2018 Volume 61 Issue 3 Pages 145-155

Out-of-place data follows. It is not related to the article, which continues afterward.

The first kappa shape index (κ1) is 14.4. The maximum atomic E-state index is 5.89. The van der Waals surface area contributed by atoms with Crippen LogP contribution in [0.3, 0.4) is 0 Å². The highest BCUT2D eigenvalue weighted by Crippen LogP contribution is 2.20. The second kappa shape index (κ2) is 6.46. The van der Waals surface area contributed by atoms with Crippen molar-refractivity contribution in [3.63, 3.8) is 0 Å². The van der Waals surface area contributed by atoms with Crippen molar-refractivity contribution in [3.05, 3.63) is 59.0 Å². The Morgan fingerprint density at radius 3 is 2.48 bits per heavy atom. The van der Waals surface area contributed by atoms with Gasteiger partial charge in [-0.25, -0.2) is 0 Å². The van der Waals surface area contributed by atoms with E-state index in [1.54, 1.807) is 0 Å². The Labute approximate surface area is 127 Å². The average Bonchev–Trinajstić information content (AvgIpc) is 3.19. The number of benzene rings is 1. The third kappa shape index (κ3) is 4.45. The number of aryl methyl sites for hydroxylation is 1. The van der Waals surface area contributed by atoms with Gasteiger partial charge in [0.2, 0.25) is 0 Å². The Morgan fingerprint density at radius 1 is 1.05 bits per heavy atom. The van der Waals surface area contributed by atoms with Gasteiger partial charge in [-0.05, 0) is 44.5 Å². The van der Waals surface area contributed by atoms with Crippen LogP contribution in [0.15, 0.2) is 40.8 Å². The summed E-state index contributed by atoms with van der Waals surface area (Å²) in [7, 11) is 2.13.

An accurate diagnosis of Parkinson’s disease (PD) is a prerequisite for therapeutic management. In spite of recent advances in the diagnosis of parkinsonian disorders, PD is misdiagnosed in between 6 and 25% of patients, even in specialized movement disorder centers. Although the gold standard for the diagnosis of PD is a neuropathological assessment, neuroimaging has been playing an important role in the differential diagnosis of PD and is used for clinical diagnostic criteria. In clinical practice, differential diagnoses of PD include atypical parkinsonian syndromes such as dementia with Lewy bodies, multiple system atrophy, progressive supranuclear palsy, corticobasal degeneration, caused by a striatal dopamine deficiency following nigrostrial degeneration. PD may also be mimicked by syndromes not associated with a striatal dopamine deficiency such as essential tremor, drug-induced parkinsonism, and vascular parkinsonism. Moreover, difficulties are associated with the clinical differentiation of patients with parkinsonism from those with Alzheimer’s disease. In this review, we summarize the typical imaging findings of PD and its related diseases described above using morphological imaging modalities (conventional MR imaging and neuromelanin MR imaging) and functional imaging modalities (99mTc-ethyl cysteinate dimer perfusion single photon emission computed tomography, 123I-metaiodobenzylguanidine myocardial scintigraphy, and 123I-FP-CIT dopamine transporter single photon emission computed tomography) that are clinically available in most hospitals. We also attempt to provide a diagnostic approach for the differential diagnosis of PD and its related diseases in clinical practice.